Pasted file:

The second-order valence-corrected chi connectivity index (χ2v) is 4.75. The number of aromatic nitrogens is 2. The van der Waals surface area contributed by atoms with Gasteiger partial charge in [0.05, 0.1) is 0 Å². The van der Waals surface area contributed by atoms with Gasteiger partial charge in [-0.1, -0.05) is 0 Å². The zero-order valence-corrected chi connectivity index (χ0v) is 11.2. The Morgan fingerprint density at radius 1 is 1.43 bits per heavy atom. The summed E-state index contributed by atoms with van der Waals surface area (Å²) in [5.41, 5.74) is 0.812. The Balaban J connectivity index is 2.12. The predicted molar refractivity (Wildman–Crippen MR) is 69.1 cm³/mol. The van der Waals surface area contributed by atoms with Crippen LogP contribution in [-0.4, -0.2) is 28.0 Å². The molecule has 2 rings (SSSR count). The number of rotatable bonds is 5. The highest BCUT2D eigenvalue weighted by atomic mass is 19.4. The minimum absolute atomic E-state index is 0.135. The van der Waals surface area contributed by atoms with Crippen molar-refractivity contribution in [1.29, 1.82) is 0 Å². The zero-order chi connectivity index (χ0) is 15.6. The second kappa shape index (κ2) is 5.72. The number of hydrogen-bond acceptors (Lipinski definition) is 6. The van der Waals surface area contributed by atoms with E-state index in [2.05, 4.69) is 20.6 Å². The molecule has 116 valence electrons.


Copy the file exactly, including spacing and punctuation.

The second-order valence-corrected chi connectivity index (χ2v) is 4.75. The number of aromatic nitrogens is 2. The van der Waals surface area contributed by atoms with Gasteiger partial charge in [0.05, 0.1) is 0 Å². The van der Waals surface area contributed by atoms with Gasteiger partial charge in [-0.1, -0.05) is 0 Å². The zero-order valence-corrected chi connectivity index (χ0v) is 11.2. The Morgan fingerprint density at radius 1 is 1.43 bits per heavy atom. The summed E-state index contributed by atoms with van der Waals surface area (Å²) in [5.41, 5.74) is 0.812. The Balaban J connectivity index is 2.12. The predicted molar refractivity (Wildman–Crippen MR) is 69.1 cm³/mol. The van der Waals surface area contributed by atoms with Crippen LogP contribution in [-0.4, -0.2) is 28.0 Å². The molecule has 2 rings (SSSR count). The number of rotatable bonds is 5. The highest BCUT2D eigenvalue weighted by atomic mass is 19.4. The minimum absolute atomic E-state index is 0.135. The van der Waals surface area contributed by atoms with Crippen molar-refractivity contribution in [1.29, 1.82) is 0 Å². The zero-order chi connectivity index (χ0) is 15.6. The second kappa shape index (κ2) is 5.72. The number of hydrogen-bond acceptors (Lipinski definition) is 6. The van der Waals surface area contributed by atoms with E-state index in [2.05, 4.69) is 20.6 Å². The molecule has 116 valence electrons.